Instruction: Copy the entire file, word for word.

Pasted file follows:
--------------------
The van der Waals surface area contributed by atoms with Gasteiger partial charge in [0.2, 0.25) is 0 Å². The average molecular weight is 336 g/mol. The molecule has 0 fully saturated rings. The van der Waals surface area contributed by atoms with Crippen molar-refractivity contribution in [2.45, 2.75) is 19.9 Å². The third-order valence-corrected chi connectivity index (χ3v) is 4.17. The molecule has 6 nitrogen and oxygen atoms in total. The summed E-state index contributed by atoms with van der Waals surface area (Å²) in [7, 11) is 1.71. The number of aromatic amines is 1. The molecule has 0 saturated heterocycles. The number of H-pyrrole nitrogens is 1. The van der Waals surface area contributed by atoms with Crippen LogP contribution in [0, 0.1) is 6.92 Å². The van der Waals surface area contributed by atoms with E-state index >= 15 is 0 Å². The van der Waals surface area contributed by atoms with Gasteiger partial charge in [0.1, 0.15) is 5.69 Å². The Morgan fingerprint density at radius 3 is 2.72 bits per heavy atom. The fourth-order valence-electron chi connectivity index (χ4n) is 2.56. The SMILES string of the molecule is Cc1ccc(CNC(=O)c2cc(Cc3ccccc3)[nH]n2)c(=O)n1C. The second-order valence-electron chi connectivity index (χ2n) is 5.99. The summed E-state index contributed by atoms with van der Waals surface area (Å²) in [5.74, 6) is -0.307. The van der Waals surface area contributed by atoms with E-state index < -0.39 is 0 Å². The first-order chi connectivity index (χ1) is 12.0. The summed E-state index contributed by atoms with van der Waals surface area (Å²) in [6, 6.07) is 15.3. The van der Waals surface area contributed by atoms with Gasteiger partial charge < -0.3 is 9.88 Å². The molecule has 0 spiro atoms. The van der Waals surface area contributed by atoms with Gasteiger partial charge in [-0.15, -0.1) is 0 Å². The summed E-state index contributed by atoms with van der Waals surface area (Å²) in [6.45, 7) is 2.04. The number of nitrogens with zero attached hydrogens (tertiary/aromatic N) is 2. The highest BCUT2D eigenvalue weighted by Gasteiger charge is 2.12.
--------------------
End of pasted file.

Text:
The van der Waals surface area contributed by atoms with Gasteiger partial charge in [0.2, 0.25) is 0 Å². The average molecular weight is 336 g/mol. The molecule has 0 fully saturated rings. The van der Waals surface area contributed by atoms with Crippen molar-refractivity contribution in [2.45, 2.75) is 19.9 Å². The third-order valence-corrected chi connectivity index (χ3v) is 4.17. The molecule has 6 nitrogen and oxygen atoms in total. The summed E-state index contributed by atoms with van der Waals surface area (Å²) in [7, 11) is 1.71. The number of aromatic amines is 1. The molecule has 0 saturated heterocycles. The number of H-pyrrole nitrogens is 1. The van der Waals surface area contributed by atoms with Crippen LogP contribution in [0, 0.1) is 6.92 Å². The van der Waals surface area contributed by atoms with E-state index >= 15 is 0 Å². The van der Waals surface area contributed by atoms with Gasteiger partial charge in [0.1, 0.15) is 5.69 Å². The Morgan fingerprint density at radius 3 is 2.72 bits per heavy atom. The fourth-order valence-electron chi connectivity index (χ4n) is 2.56. The SMILES string of the molecule is Cc1ccc(CNC(=O)c2cc(Cc3ccccc3)[nH]n2)c(=O)n1C. The second-order valence-electron chi connectivity index (χ2n) is 5.99. The summed E-state index contributed by atoms with van der Waals surface area (Å²) in [5.74, 6) is -0.307. The van der Waals surface area contributed by atoms with E-state index < -0.39 is 0 Å². The first-order chi connectivity index (χ1) is 12.0. The summed E-state index contributed by atoms with van der Waals surface area (Å²) in [6, 6.07) is 15.3. The van der Waals surface area contributed by atoms with Gasteiger partial charge < -0.3 is 9.88 Å². The molecule has 0 spiro atoms. The van der Waals surface area contributed by atoms with Gasteiger partial charge in [-0.15, -0.1) is 0 Å². The summed E-state index contributed by atoms with van der Waals surface area (Å²) in [6.45, 7) is 2.04. The number of nitrogens with zero attached hydrogens (tertiary/aromatic N) is 2. The highest BCUT2D eigenvalue weighted by Gasteiger charge is 2.12.